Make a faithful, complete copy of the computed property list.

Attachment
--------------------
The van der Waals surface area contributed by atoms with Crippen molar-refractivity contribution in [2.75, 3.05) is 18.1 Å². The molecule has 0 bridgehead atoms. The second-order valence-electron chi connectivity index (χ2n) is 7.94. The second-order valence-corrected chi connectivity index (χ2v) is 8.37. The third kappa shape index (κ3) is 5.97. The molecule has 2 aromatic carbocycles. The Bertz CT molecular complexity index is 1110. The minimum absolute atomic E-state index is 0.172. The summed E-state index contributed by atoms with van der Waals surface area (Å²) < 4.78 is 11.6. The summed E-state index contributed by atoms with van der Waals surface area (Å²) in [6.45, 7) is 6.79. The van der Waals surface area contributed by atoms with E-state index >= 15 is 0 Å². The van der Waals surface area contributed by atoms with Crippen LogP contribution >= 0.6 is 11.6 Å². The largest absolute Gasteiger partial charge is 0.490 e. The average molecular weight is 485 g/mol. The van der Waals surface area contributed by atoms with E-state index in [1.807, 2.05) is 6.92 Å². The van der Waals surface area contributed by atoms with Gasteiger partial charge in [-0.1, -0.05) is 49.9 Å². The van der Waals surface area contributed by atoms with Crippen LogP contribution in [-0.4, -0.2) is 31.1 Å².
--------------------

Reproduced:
The van der Waals surface area contributed by atoms with Crippen molar-refractivity contribution in [2.75, 3.05) is 18.1 Å². The molecule has 0 bridgehead atoms. The second-order valence-electron chi connectivity index (χ2n) is 7.94. The second-order valence-corrected chi connectivity index (χ2v) is 8.37. The third kappa shape index (κ3) is 5.97. The molecule has 2 aromatic carbocycles. The Bertz CT molecular complexity index is 1110. The minimum absolute atomic E-state index is 0.172. The summed E-state index contributed by atoms with van der Waals surface area (Å²) < 4.78 is 11.6. The summed E-state index contributed by atoms with van der Waals surface area (Å²) in [6.45, 7) is 6.79. The van der Waals surface area contributed by atoms with E-state index >= 15 is 0 Å². The van der Waals surface area contributed by atoms with Crippen LogP contribution >= 0.6 is 11.6 Å². The largest absolute Gasteiger partial charge is 0.490 e. The average molecular weight is 485 g/mol. The van der Waals surface area contributed by atoms with E-state index in [1.807, 2.05) is 6.92 Å². The van der Waals surface area contributed by atoms with Gasteiger partial charge in [-0.1, -0.05) is 49.9 Å². The van der Waals surface area contributed by atoms with Crippen LogP contribution in [-0.4, -0.2) is 31.1 Å².